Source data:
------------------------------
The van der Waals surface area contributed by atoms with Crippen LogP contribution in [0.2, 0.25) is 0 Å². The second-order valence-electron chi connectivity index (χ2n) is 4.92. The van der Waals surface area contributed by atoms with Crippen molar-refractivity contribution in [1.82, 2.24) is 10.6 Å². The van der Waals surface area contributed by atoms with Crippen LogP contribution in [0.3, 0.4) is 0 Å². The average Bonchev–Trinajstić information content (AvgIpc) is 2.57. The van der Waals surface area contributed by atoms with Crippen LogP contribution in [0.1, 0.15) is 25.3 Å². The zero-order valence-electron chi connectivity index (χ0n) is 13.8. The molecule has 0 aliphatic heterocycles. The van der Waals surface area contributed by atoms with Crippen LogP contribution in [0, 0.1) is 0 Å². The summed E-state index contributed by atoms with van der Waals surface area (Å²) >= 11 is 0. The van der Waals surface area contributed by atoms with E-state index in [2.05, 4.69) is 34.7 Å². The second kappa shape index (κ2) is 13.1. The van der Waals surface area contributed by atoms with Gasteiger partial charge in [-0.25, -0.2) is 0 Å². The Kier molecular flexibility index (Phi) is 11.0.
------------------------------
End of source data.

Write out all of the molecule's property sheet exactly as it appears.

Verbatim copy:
The van der Waals surface area contributed by atoms with Crippen LogP contribution in [0.2, 0.25) is 0 Å². The second-order valence-electron chi connectivity index (χ2n) is 4.92. The van der Waals surface area contributed by atoms with Crippen molar-refractivity contribution in [1.82, 2.24) is 10.6 Å². The van der Waals surface area contributed by atoms with Crippen LogP contribution in [0.3, 0.4) is 0 Å². The average Bonchev–Trinajstić information content (AvgIpc) is 2.57. The van der Waals surface area contributed by atoms with Crippen LogP contribution in [0.1, 0.15) is 25.3 Å². The zero-order valence-electron chi connectivity index (χ0n) is 13.8. The molecule has 0 aliphatic heterocycles. The van der Waals surface area contributed by atoms with Crippen LogP contribution in [0, 0.1) is 0 Å². The summed E-state index contributed by atoms with van der Waals surface area (Å²) >= 11 is 0. The van der Waals surface area contributed by atoms with E-state index in [2.05, 4.69) is 34.7 Å². The second kappa shape index (κ2) is 13.1. The van der Waals surface area contributed by atoms with Gasteiger partial charge in [-0.25, -0.2) is 0 Å². The Kier molecular flexibility index (Phi) is 11.0.